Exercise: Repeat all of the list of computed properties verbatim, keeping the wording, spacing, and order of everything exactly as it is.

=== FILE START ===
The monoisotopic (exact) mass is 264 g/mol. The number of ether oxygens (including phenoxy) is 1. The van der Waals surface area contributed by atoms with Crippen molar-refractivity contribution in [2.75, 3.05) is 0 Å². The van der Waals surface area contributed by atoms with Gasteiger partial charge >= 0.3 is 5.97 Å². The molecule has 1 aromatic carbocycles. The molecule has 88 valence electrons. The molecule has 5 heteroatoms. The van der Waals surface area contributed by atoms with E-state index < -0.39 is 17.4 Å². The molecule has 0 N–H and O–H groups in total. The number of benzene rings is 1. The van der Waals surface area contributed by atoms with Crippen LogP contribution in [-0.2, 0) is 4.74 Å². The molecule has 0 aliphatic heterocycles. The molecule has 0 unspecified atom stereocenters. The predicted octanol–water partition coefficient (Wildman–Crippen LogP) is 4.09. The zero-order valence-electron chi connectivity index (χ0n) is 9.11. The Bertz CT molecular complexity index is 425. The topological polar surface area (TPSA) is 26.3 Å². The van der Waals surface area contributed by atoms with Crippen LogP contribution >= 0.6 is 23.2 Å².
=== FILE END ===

The monoisotopic (exact) mass is 264 g/mol. The number of ether oxygens (including phenoxy) is 1. The van der Waals surface area contributed by atoms with Crippen molar-refractivity contribution in [2.75, 3.05) is 0 Å². The van der Waals surface area contributed by atoms with Gasteiger partial charge >= 0.3 is 5.97 Å². The molecule has 1 aromatic carbocycles. The molecule has 88 valence electrons. The molecule has 5 heteroatoms. The van der Waals surface area contributed by atoms with E-state index < -0.39 is 17.4 Å². The molecule has 0 N–H and O–H groups in total. The number of benzene rings is 1. The van der Waals surface area contributed by atoms with Crippen LogP contribution in [-0.2, 0) is 4.74 Å². The molecule has 0 aliphatic heterocycles. The molecule has 0 unspecified atom stereocenters. The predicted octanol–water partition coefficient (Wildman–Crippen LogP) is 4.09. The zero-order valence-electron chi connectivity index (χ0n) is 9.11. The Bertz CT molecular complexity index is 425. The topological polar surface area (TPSA) is 26.3 Å². The van der Waals surface area contributed by atoms with Crippen LogP contribution >= 0.6 is 23.2 Å².